My friend, we can rest assured the Lord will go to any means to minister to the hurting.
Let’s sing: “You may be down and feel like God has somehow forgotten that you are faced with circumstances you can’t get through. But now it seems that there’s no way out and you’re going under; God’s proven time and time again He’ll take care of you. And He’ll do it again, He’ll do it again. If you’ll just take a look at where you are now and where you have been. Hasn’t He always come through for you? He’s the same now as then. You may not know how, you may not know when, but He’ll do it again.” (HE’LL DO IT AGAIN, by Shirley Caesar)
The first few chapters in the book of Leviticus contain instructions for presenting sacrifices to the Lord as an act of worship. Two things stand out to me in these chapters. First, the worshipper is called on to present his very best to the Lord. Notice in chapters 1 and 4 the Lord repeated the instruction that the sacrifice presented was to be without blemish. Second, whatever was presented at the altar stayed at the altar.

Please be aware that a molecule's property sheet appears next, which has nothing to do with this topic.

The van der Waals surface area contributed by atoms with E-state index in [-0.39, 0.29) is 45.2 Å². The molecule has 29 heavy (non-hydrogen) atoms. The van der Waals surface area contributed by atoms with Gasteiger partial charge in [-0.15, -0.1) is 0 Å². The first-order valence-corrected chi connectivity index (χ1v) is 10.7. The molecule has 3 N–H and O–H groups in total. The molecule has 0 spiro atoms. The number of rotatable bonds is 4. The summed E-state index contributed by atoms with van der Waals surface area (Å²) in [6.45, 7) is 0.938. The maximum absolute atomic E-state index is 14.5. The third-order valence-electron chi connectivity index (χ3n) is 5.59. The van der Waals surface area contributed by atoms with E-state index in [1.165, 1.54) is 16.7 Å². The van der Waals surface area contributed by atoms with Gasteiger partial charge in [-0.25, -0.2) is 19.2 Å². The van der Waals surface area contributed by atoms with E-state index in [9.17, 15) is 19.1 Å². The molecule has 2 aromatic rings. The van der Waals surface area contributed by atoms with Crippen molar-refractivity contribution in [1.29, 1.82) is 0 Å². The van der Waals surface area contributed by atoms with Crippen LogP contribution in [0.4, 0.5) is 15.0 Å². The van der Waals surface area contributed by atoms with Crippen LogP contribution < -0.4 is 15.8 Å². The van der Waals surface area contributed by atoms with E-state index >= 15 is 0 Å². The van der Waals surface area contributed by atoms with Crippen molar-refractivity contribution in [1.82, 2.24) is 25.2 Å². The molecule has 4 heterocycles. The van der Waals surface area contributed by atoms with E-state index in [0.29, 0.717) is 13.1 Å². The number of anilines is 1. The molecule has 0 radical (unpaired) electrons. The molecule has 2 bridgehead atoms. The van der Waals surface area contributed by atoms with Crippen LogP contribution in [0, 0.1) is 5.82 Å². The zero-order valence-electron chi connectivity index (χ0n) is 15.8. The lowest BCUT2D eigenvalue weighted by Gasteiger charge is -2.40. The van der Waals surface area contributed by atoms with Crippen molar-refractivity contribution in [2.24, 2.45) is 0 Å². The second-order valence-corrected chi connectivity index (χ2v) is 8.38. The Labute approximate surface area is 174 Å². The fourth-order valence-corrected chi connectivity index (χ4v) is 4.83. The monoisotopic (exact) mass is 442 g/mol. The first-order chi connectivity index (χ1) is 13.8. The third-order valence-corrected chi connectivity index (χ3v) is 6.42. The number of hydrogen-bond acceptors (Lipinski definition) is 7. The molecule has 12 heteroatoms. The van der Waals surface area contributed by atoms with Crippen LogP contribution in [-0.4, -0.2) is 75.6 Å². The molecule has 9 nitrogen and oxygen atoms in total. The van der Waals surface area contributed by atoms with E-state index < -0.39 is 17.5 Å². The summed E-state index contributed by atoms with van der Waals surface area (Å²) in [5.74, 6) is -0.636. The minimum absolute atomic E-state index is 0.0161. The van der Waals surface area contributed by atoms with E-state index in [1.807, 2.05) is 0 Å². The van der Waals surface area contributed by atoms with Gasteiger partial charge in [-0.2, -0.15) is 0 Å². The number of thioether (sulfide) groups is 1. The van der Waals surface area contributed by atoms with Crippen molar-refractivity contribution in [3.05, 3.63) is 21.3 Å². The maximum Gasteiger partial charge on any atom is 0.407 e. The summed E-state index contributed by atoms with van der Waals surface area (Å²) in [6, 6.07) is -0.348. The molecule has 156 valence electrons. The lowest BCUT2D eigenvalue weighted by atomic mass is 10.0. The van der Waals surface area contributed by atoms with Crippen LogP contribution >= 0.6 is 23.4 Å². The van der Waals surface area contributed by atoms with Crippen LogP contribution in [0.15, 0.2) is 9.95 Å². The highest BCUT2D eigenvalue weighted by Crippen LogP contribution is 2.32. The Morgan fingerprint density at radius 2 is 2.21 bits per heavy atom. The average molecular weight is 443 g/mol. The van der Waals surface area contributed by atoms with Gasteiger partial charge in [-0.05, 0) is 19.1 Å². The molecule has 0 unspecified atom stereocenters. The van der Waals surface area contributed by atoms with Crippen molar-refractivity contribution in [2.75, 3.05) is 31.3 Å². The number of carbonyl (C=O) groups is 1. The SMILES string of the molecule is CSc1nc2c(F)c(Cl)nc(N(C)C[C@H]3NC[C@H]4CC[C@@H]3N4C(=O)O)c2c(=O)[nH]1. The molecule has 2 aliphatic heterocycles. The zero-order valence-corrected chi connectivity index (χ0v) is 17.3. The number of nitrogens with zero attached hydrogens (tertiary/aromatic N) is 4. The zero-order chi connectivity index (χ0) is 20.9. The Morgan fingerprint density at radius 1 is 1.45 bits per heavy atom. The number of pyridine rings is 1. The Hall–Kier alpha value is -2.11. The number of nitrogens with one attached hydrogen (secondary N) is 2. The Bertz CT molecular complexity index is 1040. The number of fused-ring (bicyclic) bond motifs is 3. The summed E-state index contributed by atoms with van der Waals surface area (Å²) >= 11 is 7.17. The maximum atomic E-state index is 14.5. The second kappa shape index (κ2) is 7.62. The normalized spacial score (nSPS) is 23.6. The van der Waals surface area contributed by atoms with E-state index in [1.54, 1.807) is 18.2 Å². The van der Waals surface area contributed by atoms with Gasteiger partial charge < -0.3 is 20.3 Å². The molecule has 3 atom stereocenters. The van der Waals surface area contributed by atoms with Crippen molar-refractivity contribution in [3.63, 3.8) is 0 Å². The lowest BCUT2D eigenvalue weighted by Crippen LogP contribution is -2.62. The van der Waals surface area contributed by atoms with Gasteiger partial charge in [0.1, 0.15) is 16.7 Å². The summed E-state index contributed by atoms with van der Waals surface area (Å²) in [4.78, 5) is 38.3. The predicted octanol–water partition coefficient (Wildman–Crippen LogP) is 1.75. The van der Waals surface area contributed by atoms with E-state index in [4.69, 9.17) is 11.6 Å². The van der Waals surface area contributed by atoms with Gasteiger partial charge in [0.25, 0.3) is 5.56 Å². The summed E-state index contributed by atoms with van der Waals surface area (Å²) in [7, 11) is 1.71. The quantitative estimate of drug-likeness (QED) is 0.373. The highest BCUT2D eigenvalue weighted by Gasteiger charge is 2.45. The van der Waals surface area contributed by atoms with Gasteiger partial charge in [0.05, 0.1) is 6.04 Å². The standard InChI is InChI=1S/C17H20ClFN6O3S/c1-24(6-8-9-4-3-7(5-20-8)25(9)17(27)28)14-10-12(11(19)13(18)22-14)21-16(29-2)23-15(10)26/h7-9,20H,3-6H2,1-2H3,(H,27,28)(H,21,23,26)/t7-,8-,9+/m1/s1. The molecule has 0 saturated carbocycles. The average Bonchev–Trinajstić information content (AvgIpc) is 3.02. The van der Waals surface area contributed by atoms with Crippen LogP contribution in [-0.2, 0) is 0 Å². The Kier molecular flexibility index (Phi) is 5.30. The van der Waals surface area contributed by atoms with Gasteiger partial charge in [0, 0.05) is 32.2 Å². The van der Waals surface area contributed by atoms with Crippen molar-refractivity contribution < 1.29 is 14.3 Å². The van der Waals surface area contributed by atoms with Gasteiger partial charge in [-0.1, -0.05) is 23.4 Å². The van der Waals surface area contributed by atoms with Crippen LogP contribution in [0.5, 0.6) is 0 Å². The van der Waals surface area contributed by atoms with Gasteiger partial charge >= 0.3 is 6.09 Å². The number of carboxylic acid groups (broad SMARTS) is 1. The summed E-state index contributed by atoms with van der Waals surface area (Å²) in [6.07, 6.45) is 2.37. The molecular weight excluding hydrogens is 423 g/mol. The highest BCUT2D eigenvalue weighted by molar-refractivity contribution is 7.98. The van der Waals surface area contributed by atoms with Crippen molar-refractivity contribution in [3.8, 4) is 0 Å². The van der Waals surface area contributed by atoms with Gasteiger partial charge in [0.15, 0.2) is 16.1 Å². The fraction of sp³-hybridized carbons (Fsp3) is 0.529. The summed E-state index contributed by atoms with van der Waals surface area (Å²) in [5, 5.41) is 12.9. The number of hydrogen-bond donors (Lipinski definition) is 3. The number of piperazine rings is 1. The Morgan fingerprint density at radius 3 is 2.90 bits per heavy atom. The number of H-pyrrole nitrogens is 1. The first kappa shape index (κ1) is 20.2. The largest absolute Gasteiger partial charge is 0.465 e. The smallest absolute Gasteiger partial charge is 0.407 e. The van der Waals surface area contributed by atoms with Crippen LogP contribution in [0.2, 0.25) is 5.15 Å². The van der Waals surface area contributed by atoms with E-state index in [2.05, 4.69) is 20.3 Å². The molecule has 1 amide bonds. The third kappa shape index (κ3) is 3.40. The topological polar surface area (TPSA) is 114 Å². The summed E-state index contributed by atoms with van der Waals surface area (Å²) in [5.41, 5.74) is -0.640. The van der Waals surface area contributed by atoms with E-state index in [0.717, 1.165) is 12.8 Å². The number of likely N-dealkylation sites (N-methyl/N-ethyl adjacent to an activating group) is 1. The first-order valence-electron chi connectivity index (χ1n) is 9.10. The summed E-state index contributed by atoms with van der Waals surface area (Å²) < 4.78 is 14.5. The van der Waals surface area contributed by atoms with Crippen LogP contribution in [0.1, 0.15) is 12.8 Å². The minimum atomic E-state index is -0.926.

1 Peter 1:19 teaches that we no longer need to present animal sacrifices to the Lord because our redemption is secured through the precious blood of Jesus Christ. Praise the Lord! Though we do not present animal sacrifices today, there are principles we can apply to our relationship with the Lord. First, God deserves our very best. Second, what we give to the Lord we release to Him without expectation of retaining partial ownership of what was given.
Our praise and worship belong to Him. Our property, finances, time, talents, family, dreams and our future all belong to Him. Whatever we keep is limited only to what we can do with it. Whatever we give to Him is subject to His authority and power. Give Him your very best today.
Let’s sing: “Lord I give you my heart, I give you my soul, I live for you alone. Every breath that I take, every moment I’m awake, Lord, have your way in me.” (I Give You My Heart, by Reuben Morgan)